Copyright 2002 Cahners Business Information, Inc.

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Customer Reviews

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Most Helpful Customer Reviews

43 of 48 people found the following review helpful By taking a rest HALL OF FAME on September 13, 2002
Format: Hardcover
Albert Speer has proved to be a lasting enigma for historians, and of continued interest to the public. This is not the first book written about Speer, and contrary to the title it will not be the last. I found the book to be well done, and while it does bring some new detail to the life of Speer it is not a book that provides any fundamental shifts in generally accepted facts.
There are at least two troubling issues that I found worthy of note. The first is a certain arrogance of the author during his introduction when he expresses the opinion that there has not been a proper biography written of Speer. The author is certainly an authority on Speer and had an unusual opportunity to work with and get to know the man as much or more than any other writer. I have read several biographies of Speer, and two of Speer's own works, and there is a great deal of biographic writing available, and it is not as lacking as the author suggests. Issue number 2 is that the author uses David Irving as a reference and also refers to him as a historian. David Irving has been the subject of books, and a man who was handed a miserable defeat in a courtroom in England that condemned him as a dubious historian but perhaps a good researcher, and confirmed that his views of Nazi Germany were largely revisionist and without documentary facts. David Irving may be a researcher, he may even gather accurate information, no where have I read of any legitimate historian grant the same honor and respect to Irving, in fact his is considered little more than a demagogue. His associations with groups that wish to minimize the Holocaust to the point of triviality, if they admit to it at all is well documented, and why Mr. Fest would quote him from all the available sources is a mystery.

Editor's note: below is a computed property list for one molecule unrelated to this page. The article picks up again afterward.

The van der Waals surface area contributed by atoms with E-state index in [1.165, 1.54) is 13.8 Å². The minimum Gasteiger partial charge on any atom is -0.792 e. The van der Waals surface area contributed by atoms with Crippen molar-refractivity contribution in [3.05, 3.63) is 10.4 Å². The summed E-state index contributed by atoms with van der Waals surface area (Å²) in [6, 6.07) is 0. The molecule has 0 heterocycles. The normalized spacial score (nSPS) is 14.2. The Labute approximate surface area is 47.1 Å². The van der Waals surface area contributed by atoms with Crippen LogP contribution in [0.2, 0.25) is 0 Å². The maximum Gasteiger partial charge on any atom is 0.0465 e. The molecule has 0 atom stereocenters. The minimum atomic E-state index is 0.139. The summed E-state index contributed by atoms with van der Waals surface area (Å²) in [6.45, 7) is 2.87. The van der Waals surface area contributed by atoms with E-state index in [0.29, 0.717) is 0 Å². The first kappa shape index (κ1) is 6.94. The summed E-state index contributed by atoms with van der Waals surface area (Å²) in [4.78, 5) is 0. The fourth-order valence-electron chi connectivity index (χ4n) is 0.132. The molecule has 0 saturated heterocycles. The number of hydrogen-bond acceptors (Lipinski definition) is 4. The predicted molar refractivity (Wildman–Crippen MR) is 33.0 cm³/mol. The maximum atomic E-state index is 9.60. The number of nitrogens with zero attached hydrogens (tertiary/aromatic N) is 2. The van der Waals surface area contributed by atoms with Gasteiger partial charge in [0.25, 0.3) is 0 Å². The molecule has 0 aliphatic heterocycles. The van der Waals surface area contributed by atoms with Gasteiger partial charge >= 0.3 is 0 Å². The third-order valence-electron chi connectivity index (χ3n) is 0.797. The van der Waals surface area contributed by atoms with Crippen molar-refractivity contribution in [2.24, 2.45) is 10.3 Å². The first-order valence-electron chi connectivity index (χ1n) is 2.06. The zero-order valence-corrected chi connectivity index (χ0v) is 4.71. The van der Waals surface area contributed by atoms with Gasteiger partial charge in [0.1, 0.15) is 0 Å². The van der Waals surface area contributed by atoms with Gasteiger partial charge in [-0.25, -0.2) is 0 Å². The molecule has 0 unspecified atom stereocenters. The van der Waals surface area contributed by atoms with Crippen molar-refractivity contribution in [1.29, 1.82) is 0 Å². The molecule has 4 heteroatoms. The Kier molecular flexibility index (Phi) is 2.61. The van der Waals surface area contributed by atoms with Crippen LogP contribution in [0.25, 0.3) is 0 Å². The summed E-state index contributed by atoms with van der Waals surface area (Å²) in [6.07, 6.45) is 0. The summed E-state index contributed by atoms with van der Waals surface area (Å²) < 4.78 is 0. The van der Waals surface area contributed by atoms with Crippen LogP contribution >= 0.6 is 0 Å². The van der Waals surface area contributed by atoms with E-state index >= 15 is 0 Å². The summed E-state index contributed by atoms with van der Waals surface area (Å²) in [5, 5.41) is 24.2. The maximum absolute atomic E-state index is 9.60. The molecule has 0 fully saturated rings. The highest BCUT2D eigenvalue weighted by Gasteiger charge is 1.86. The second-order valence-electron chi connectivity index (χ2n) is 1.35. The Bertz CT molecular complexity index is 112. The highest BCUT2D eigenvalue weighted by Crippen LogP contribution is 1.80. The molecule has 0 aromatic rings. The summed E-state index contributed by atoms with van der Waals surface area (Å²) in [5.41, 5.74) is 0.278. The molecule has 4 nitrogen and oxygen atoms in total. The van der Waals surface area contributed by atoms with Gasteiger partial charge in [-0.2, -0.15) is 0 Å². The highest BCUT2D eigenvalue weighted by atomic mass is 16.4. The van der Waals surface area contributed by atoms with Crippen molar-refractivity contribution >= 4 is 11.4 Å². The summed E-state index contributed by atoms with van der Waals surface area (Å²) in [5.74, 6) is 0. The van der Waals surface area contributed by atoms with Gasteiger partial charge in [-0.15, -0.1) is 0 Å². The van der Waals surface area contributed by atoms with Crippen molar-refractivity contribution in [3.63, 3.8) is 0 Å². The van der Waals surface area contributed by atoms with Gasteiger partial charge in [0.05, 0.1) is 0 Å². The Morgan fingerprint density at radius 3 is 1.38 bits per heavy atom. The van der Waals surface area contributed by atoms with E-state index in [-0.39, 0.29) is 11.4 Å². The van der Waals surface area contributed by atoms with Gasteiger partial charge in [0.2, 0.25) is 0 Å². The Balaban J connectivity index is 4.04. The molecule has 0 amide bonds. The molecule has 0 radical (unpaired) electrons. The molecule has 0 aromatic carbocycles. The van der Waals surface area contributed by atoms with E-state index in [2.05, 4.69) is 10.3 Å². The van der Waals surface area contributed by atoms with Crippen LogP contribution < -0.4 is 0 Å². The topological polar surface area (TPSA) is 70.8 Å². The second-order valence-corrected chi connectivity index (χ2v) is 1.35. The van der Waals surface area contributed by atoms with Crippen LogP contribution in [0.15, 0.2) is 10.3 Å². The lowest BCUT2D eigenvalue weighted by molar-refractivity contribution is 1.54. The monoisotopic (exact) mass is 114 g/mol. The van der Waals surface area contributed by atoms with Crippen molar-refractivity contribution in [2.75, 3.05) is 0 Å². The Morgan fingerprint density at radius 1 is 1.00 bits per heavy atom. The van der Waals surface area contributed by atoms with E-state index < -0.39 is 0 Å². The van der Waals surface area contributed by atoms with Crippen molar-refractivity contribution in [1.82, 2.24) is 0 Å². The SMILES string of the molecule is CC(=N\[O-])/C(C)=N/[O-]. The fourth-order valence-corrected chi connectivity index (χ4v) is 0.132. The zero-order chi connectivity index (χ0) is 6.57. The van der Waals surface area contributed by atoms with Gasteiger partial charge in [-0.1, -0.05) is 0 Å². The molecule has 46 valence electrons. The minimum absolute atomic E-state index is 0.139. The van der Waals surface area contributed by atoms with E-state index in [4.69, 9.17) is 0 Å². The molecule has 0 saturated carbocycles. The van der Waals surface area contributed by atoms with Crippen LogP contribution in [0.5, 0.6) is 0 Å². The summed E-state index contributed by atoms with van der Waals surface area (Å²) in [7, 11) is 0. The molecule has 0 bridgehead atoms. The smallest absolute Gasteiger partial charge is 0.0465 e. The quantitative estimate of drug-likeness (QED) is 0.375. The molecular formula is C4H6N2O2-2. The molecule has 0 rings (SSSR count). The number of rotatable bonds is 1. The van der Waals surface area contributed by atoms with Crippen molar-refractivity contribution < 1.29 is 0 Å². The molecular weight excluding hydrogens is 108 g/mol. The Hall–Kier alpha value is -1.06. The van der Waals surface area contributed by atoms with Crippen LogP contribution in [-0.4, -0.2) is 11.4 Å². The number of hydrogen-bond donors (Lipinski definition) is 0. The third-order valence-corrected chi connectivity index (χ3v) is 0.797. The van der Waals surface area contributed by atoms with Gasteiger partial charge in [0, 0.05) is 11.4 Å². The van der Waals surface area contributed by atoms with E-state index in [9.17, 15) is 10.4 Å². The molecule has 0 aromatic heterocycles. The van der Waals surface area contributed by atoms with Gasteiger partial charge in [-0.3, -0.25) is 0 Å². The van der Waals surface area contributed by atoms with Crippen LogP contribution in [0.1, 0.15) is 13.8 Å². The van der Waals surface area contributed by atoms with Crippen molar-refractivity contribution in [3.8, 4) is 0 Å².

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17 of 18 people found the following review helpful By lordhoot on June 12, 2004
Format: Hardcover
I found this book to be one of the more perceptive books I have read on members of Hitler's inner circle. Albert Speer as many of the previous reviewers have already wrote, proves to be a great mystery. However, the author provides some very interesting insights to Speer's rather naive but contradictory asute behavior during the time he serves for Hitler.
The book proves to be very readable and easy to get into. Its provides a very informative picture of Albert Speer without overwhelming you with mindless details and gives a clear idea what kind of man Speer was, before, during and after the Third Reich.
Its interesting that of all the individuals of Hitler's inner circle, Speer was intellectually, culturally and morally above the rest but Fest make it understood that Speer had some sort of psychological blinder on and spent much of his post-World War life with that blinder still partially on. From what Fest wrote, it seem that Speer suffered from some sort of a self-imposed martyrdom at Nuremberg.
Interesting book and well worth the effort to read, I thought I knew Speer a bit better now then before.
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26 of 33 people found the following review helpful By Barron Laycock HALL OF FAME on September 17, 2002
Format: Hardcover